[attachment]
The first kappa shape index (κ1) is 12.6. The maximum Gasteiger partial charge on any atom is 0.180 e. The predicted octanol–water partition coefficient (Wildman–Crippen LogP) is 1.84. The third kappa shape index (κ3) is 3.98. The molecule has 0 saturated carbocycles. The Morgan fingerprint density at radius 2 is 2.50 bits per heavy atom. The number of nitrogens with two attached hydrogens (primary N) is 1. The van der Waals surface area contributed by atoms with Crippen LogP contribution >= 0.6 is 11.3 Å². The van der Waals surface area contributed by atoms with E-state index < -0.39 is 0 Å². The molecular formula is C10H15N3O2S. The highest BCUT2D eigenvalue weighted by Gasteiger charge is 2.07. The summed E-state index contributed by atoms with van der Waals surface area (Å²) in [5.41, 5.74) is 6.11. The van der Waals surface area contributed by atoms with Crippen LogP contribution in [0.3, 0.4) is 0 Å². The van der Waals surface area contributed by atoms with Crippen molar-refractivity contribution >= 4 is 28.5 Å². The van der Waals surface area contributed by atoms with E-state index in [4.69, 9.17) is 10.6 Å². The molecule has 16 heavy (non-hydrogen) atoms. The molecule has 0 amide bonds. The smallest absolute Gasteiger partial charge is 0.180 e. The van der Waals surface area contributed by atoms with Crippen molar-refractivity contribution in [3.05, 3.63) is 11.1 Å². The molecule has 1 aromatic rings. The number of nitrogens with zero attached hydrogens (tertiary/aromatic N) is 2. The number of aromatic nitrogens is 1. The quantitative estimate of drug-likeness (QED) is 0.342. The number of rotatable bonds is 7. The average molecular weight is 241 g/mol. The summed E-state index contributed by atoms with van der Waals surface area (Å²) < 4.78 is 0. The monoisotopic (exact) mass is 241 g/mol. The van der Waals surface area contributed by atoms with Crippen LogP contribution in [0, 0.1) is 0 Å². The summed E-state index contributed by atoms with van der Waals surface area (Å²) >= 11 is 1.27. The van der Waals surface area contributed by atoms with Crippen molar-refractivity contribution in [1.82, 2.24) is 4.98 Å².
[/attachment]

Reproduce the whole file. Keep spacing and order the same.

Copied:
The first kappa shape index (κ1) is 12.6. The maximum Gasteiger partial charge on any atom is 0.180 e. The predicted octanol–water partition coefficient (Wildman–Crippen LogP) is 1.84. The third kappa shape index (κ3) is 3.98. The molecule has 0 saturated carbocycles. The Morgan fingerprint density at radius 2 is 2.50 bits per heavy atom. The number of nitrogens with two attached hydrogens (primary N) is 1. The van der Waals surface area contributed by atoms with Crippen LogP contribution >= 0.6 is 11.3 Å². The van der Waals surface area contributed by atoms with E-state index < -0.39 is 0 Å². The molecular formula is C10H15N3O2S. The highest BCUT2D eigenvalue weighted by Gasteiger charge is 2.07. The summed E-state index contributed by atoms with van der Waals surface area (Å²) in [5.41, 5.74) is 6.11. The van der Waals surface area contributed by atoms with Crippen LogP contribution in [0.3, 0.4) is 0 Å². The van der Waals surface area contributed by atoms with Crippen molar-refractivity contribution >= 4 is 28.5 Å². The van der Waals surface area contributed by atoms with E-state index in [4.69, 9.17) is 10.6 Å². The molecule has 16 heavy (non-hydrogen) atoms. The molecule has 0 amide bonds. The smallest absolute Gasteiger partial charge is 0.180 e. The van der Waals surface area contributed by atoms with Crippen molar-refractivity contribution in [3.05, 3.63) is 11.1 Å². The molecule has 1 aromatic rings. The number of nitrogens with zero attached hydrogens (tertiary/aromatic N) is 2. The number of aromatic nitrogens is 1. The quantitative estimate of drug-likeness (QED) is 0.342. The number of rotatable bonds is 7. The average molecular weight is 241 g/mol. The summed E-state index contributed by atoms with van der Waals surface area (Å²) < 4.78 is 0. The monoisotopic (exact) mass is 241 g/mol. The van der Waals surface area contributed by atoms with Crippen LogP contribution in [0, 0.1) is 0 Å². The summed E-state index contributed by atoms with van der Waals surface area (Å²) >= 11 is 1.27. The van der Waals surface area contributed by atoms with Crippen molar-refractivity contribution in [1.82, 2.24) is 4.98 Å².